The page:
In his book Gaming: Essays on Algorithmic Culture, Alexander R. Galloway, writes on the concept of ‘Counter Gaming’, a phrase Galloway uses in a manner similar to the phrase ‘Critical Play’ as mobilized by Mary Flanagan or the more widely used term ‘Art Games’. Before Galloway comes to his section on the Counter Gaming strategies contributed by New Media artists such as JODI, he charts an expanded definition of gameplay that includes rest states or the ‘ambience acts’ that games are programmed to go into when players are inactive and/or literal pauses in gameplay initiated by gamers. Galloway also suggests that “the nondiegetic in gaming is often on equal footing with the diegetic”. (x) It is precisely in this expanded field that ARAM’s projects play. Furthermore, ARAM’s projects expand our definitions of the borders between concepts such as the digital and the analog or the diegetic and the nondiegetic by pulling elements out of and recontextualizing experiences into these worlds in order to express not only the leaky hybridity of these categories but more to call into question our assumptions about the categories themselves. Among the Art Games and Art Mods made and discussed by both Galloway and Flanagan, two distinct (if not opposed) models of New Media Art influenced by Game Cultures are identifiable. Some projects bring game worlds out into art worlds and others bring art worlds into game worlds. ARAM excels and is excessively skilled in bringing game worlds out into art worlds and public spaces. And as this book demonstrates, art worlds and publics beyond New Media Art recognize, respect and appreciate his ability to translate between these modes and mediums.

Art Games can be understood, in my view, as a subset of Artware (or Software Art) which itself is a subset of New Media Art. From this perspective, considerations of Digital Cultures (including New Media Art) require thinking and feeling through issues of Software Cultures and Game Cultures. ARAM consistently achieves these considerations through his projects. Whether they are digitally rendered or physically constructed, his efforts to touch and turn a specific digital element or aspect allows us to view that element or aspect from new angles and directions. In some cases, we are now able to literally walk around a physicalized memory of a previously digitally born experience. In each or any case, his approaches to art making literally translate or transcode between various phases or forms that we all inhabit along the analog to digital continuum that constitutes our lives in technological times. (xi)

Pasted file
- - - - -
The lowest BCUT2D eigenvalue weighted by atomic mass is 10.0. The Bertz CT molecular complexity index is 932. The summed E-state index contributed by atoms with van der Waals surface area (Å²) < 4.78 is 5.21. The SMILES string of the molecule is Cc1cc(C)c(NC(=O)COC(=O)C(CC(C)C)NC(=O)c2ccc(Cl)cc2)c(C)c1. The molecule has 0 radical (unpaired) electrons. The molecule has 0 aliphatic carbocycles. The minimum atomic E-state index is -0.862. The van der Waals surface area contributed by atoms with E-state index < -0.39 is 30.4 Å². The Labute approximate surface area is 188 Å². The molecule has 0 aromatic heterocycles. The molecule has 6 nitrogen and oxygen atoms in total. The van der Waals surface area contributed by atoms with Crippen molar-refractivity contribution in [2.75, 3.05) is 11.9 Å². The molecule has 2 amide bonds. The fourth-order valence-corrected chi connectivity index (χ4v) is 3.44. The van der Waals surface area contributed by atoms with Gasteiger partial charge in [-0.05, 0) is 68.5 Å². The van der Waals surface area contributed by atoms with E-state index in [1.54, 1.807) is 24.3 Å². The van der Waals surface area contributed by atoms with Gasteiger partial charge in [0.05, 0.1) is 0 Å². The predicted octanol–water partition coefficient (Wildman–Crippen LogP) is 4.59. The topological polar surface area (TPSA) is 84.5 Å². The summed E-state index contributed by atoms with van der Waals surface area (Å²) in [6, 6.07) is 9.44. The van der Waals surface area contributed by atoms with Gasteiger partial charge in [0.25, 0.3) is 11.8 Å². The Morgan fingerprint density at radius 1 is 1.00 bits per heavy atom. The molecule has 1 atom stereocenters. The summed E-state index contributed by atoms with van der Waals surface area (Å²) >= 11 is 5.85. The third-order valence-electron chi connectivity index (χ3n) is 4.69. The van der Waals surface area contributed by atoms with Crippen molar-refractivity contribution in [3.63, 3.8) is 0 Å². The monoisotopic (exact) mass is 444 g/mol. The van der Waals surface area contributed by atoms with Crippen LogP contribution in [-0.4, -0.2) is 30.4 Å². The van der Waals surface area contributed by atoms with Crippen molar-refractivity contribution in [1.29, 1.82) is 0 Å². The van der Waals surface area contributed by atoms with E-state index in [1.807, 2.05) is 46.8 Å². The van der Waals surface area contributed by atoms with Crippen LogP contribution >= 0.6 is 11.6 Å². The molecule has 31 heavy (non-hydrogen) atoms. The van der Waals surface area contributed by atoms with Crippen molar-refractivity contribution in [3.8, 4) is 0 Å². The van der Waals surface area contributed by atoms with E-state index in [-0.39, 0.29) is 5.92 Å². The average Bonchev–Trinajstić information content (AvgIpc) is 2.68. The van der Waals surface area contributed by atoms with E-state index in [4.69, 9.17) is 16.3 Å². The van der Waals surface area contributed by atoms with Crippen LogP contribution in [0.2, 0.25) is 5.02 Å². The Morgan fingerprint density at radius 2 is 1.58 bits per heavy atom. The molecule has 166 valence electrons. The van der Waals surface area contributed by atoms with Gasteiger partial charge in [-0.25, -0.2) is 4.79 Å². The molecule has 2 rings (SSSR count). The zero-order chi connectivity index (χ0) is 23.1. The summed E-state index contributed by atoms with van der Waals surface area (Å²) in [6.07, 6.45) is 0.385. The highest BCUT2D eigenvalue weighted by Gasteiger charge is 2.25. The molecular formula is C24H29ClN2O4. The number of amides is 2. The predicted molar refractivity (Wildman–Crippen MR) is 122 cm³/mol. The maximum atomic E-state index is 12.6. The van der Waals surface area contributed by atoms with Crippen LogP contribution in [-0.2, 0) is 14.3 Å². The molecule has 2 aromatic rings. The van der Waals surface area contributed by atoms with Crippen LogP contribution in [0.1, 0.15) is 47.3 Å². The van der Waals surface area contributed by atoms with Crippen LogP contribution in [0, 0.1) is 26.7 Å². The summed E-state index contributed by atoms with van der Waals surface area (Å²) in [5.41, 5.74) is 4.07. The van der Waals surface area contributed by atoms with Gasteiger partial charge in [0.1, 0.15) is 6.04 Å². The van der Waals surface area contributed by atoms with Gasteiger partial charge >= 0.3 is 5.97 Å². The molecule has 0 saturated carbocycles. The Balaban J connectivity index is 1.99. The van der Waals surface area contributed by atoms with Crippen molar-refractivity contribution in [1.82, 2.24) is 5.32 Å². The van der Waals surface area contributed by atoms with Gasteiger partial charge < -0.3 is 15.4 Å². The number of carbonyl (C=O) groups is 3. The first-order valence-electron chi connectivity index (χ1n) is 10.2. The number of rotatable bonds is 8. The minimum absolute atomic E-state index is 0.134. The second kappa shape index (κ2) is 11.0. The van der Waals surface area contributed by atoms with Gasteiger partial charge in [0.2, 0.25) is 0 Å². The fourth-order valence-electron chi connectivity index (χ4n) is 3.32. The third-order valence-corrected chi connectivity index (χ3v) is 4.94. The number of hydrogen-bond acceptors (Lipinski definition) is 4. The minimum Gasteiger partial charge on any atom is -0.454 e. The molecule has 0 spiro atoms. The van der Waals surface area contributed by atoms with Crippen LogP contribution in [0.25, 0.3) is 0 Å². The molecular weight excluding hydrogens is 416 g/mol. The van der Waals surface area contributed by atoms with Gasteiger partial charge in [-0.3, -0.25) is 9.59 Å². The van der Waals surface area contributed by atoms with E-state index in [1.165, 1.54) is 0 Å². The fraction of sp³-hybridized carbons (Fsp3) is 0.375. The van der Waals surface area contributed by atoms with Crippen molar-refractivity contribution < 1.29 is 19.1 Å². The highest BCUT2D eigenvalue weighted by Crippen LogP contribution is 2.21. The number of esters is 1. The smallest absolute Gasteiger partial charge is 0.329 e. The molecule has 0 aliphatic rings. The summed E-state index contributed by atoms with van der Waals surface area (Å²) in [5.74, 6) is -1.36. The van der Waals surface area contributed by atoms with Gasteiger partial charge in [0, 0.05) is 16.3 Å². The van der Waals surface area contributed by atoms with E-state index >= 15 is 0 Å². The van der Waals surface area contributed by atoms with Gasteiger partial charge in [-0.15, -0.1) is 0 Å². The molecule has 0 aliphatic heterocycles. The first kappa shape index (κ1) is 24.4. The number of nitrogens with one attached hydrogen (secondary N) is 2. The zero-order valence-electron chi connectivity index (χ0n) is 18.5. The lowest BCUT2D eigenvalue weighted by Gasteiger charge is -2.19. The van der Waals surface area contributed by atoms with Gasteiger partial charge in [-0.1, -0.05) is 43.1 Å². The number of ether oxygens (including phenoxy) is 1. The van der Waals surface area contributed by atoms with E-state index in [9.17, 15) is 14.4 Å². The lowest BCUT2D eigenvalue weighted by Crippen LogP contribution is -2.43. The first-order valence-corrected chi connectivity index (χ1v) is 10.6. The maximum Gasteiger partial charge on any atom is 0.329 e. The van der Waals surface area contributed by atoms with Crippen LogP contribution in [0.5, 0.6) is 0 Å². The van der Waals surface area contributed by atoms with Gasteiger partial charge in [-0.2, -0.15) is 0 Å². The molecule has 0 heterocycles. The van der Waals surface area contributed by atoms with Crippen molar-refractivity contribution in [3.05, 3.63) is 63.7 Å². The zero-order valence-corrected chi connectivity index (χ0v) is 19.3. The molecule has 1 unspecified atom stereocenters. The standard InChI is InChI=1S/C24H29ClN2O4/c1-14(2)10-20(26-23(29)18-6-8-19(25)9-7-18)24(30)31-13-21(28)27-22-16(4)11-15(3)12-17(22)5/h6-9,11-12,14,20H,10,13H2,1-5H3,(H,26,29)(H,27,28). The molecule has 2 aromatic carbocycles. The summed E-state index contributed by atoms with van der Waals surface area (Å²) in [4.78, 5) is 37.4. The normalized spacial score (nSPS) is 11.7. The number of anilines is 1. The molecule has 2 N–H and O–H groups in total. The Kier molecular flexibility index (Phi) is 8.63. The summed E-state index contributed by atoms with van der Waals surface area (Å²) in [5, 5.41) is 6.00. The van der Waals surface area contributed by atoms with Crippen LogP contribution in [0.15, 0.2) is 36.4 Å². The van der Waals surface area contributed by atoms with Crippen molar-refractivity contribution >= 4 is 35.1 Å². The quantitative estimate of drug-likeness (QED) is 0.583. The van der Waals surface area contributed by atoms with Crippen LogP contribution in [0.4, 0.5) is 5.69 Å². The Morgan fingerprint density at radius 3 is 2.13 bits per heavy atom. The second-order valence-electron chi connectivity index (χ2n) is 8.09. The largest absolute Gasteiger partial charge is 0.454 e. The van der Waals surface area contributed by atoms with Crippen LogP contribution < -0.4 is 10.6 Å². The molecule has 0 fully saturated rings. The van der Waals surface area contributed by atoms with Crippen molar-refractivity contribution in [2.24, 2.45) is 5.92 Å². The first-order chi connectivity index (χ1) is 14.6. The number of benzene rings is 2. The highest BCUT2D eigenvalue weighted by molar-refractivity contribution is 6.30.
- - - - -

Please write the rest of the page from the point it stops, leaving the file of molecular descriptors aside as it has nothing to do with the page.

In April of 2009, during a trial in which the anti-copyright or pro-piracy organization The Pirate Bay was accused of assistance to copyright infringement, The Pirate Bay co-founder Peter Sunde stated that everything is IRL (In Real Life). (xii) Sunde’s comment came during an exchange in which he detailed the group’s choice of the term AFK (Away From Keyboard) over IRL to refer to analog physical occurrences or experiences. He explained that the expressions communicate different meanings and he suggested, in his brief explanation, a philosophic reasoning for his choice that acknowledges that computer-mediated experiences are in fact still lived and real experiences. This quote circulated heavily on Tumblr, a ‘micro-blogging’ platform, which is, as ARAM has observed in his curatorial practice (xiii), home to many super niches of New Media artists (myself included). Many such artists and curators, especially those a generation younger than ARAM and myself, operate from this position. They often no longer recognize or are interested in maintaining strict barriers or divisions between Digital<>Analog. Instead they move fluidly through these moments, flowing from one modality to another, mixing/matching formats, reprogramming/recoding media and existing experientially along a continuum of experiences. Lindsay Howard, for instance, who curated the AWARENESS OF EVERYTHING SPEED SHOW in early June of 2011 and the DUMP.FM IRL exhibition in late October of 2010, articulates this position clearly through her curatorial work. Her DUMP.FM IRL exhibition in particular was created to, as she writes, “address how the site could translate to, and interact with, physical space.” xiv The site she refers to is the DUMP.FM site, a “platform for real-time image communication” which also serves as an ongoing conversational project in and of itself. DUMP.FM is particular to the web, a site which is site-specifically located online, however, Howard recognizes that this web-based specificity and community can be co-located in our shared physical analog (art) world as well. This movement, translation, interaction or transcoding between points on a continuum points towards the position that ‘everything is IRL’.